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HTLS column by Chandan Mitra: Sleeping elephant is the toast of the world

There was a time when nobody would have believed that this ramshackle country could ever raise its head, leave alone achieve distinction in the world.

htls Updated: Nov 24, 2017 08:30 IST
Hindustan Times Leadership Summit 2017,HTLS 2017,Chandan Mitra
ISRO's heaviest rocket GSLV Mk-III, carrying communication satellite GSAT-19, takes off from Satish Dhawan Space Centre in Sriharikota in May 2017.(PTI File Photo)

As a child in a Bengali-medium muffosil school in the early 1960s, we would sing an inspirational number at the morning assembly, which went thus:

Bolo bolo bolo shobey/ Shata bina benu robey/

Bharat abarJagat-sabhar/ Sreshtha aasan lobey

(Chant one, chant all, to the tune of this melody,

India shall again ascend the topmost seat in the comity of nations)

We chanted this number penned by nationalist poet Atul Prasad Sen in the 1930s with abundant faith but without robust conviction. Those were days in the immediate aftermath of our military drubbing at the hands of our northern neighbour. The euphoria of the first flush of Independence, Five-year Plans and belief in India’s destiny was wobbling. Even Jawaharlal Nehru’s charisma was ebbing. His death in 1963 was followed by political uncertainty, the Bihar drought, mass agitations led by Communists and another war, this time with Pakistan. The nation’s self-confidence was at a low. India was smarting under the humiliation of leading a ship-to-mouth existence as ration shops would be empty till wheat-laden American ships docked in Bombay to disgorge grain under the PL-480 scheme.

But 1971 and India’s success in liberating Bangladesh had an electrifying, albeit temporary effect on national morale, as did the first (1974) Pokhran “implosion”. Still India was abysmally poor, its Soviet-inspired development model had gone awry and the country was wracked by one internal strife after another, culminating in the rise of virulent terrorism in Punjab beginning 1980. Nobody would have believed that this ramshackle country could ever raise its head, leave alone achieve distinction in the world. The comparison with China, which started its modernising journey only in 1949, was particularly galling.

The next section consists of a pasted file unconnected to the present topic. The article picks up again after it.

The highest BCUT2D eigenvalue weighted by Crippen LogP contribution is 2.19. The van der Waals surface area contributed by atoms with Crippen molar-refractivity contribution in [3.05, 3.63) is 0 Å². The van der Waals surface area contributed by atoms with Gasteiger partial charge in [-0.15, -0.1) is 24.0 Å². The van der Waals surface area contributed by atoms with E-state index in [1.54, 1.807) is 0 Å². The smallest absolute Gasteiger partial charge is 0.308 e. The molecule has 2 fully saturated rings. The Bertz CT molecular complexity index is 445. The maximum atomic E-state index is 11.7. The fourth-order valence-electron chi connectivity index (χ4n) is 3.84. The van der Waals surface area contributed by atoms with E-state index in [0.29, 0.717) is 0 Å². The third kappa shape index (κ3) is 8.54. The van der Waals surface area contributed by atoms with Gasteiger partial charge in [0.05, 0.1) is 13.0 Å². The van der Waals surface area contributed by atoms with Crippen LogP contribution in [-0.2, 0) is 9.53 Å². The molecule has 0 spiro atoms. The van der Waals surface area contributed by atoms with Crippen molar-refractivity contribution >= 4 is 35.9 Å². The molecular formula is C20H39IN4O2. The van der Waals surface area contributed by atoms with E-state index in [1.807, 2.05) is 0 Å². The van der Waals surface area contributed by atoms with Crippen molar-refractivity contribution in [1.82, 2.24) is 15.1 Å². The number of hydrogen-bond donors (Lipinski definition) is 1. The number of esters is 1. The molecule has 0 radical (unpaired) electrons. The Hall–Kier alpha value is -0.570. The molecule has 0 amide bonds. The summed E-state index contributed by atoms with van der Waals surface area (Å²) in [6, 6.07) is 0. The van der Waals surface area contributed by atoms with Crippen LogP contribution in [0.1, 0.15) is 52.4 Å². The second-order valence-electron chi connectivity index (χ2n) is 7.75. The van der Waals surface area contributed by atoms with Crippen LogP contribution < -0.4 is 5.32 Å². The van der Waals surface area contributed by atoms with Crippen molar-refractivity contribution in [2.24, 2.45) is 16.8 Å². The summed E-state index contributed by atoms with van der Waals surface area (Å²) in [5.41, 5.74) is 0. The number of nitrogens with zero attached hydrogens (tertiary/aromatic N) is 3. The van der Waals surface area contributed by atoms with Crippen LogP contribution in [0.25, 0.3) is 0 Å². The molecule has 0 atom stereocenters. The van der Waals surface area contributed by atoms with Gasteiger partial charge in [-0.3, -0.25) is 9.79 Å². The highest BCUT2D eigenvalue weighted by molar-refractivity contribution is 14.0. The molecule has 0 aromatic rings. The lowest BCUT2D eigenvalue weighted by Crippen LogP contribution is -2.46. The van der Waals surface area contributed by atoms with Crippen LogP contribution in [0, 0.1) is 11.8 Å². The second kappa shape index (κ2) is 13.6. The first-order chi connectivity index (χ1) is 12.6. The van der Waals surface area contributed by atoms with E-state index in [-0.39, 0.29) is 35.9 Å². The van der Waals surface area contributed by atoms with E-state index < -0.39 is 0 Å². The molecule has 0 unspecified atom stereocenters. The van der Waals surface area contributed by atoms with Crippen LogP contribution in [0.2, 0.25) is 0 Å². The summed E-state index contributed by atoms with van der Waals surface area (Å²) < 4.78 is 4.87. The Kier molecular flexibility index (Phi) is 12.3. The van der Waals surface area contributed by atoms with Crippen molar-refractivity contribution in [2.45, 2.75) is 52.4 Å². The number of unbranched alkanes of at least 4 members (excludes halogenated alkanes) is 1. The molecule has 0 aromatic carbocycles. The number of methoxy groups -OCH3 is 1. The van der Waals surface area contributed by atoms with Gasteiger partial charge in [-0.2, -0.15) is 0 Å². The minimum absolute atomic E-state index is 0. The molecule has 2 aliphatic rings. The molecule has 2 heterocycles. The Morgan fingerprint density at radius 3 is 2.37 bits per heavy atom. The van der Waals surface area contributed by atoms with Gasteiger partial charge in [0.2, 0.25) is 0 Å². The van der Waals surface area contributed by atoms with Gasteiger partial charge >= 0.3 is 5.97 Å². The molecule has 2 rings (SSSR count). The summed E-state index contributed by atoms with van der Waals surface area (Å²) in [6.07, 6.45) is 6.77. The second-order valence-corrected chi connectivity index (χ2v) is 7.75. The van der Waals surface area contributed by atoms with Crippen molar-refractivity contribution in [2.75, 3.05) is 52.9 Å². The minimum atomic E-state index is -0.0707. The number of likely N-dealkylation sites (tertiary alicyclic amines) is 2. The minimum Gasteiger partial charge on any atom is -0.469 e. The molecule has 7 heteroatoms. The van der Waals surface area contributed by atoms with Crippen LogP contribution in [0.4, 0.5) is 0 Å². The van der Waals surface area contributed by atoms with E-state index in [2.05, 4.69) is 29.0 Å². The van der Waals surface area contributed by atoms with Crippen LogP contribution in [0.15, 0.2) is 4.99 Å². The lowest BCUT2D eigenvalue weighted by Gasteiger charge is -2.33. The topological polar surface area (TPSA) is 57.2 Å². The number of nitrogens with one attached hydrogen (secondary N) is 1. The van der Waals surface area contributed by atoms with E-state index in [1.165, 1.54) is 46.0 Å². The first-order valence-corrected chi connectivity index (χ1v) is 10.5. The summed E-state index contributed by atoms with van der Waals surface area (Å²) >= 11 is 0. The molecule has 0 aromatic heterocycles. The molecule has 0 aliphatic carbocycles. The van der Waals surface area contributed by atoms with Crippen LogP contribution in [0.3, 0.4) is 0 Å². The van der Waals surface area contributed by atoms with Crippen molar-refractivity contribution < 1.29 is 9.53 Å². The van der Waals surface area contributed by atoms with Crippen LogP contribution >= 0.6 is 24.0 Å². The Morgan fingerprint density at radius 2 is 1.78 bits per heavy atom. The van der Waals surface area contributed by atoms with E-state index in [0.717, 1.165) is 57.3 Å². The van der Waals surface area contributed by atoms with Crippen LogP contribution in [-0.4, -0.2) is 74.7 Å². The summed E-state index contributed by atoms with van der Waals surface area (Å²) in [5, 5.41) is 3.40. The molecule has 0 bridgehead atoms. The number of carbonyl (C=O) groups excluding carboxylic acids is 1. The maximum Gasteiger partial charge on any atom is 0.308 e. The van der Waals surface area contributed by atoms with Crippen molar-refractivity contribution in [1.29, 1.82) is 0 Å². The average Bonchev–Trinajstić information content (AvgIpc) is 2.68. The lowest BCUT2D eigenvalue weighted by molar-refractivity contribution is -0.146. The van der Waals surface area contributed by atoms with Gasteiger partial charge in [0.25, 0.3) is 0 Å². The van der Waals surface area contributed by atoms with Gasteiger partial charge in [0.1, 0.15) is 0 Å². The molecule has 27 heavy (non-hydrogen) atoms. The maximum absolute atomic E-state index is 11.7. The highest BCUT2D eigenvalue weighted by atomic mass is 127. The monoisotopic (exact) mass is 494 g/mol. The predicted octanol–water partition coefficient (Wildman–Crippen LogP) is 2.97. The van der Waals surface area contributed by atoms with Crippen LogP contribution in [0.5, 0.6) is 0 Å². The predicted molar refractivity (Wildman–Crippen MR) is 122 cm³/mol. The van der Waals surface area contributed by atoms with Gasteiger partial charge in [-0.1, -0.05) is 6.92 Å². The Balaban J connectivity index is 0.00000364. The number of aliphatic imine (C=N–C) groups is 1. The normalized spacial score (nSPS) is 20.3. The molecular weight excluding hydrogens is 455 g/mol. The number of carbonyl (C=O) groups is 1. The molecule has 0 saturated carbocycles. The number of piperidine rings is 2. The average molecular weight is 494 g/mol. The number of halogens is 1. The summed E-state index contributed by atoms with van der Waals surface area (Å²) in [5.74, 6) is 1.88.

Nevertheless, some were convinced India was a sleeping elephant; once it shrugged off its slumber and stood up, it would trample underfoot myths of its perpetual somnolence. And that is what India has finally done.

Disproving doomsayers, the Indian economy has notched up the rank of fastest growing in the world. As a military power, its armed forces are among the biggest and finest in the world equipped with nuclear weapons, long-range missiles and state-of-the-art weaponry. But even more importantly, it is now a knowledge economy whose prowess in Information Technology is the envy of the world. The capabilities of its highly intelligent corps of computer engineers, proficient doctors and pharmaceutical manufacturers are today the toast of the globe. The managerial skills of its talented business professionals have earned the respect of entrepreneurs and corporates everywhere.

Arguably, India’s fairy-tale rise from the lowest to the top ranks of global powers is not without warts and blemishes. To feature in the 100th position in the World Hunger Index is a matter of shame, while its unflattering record of corruption in high places makes us cut a sorry figure. Civil strife and secessionist violence continue to plague India, and blaming a “failed state” like Pakistan for its ills does no credit to an emerging power. Also, its infrastructure falls far short of what its international status would demand.

But it is important to acknowledge that India has achieved success in various fields not despite democracy but because of it. Among post-colonial countries it is probably the only major nation which is a functioning democracy with a vibrant media, an independent judiciary and abundant cultural plurality. These qualities have fostered India’s rise as a soft power with its thriving cultural heritage bolstered by a highly innovative industry that effortlessly belts out products of popular culture, whose influence stretches from the corners of South-East Asia to the whole of Africa and beyond.

At the core of India’s strength and thus the driving force of its irresistible rise through the ranks of countries is its millennia-old family system, and the heritage and values it bequeaths upon us.

With the energy generated by the vision of a dynamic Prime Minister like Narendra Modi, who has a staunch belief in India’s destiny and is working to make India an equitable society – in which hunger, poverty and corruption will become forgotten words – we can be certain that the country’s rise is unstoppable. It is indeed poised to take its seat in the topmost ranks of the comity of nations, just as we used to pray in our school more than 50 years ago.

(The author is editor of The Pioneer and has been two-time Rajya Sabha MP from the BJP)

First Published: Nov 24, 2017 08:16 IST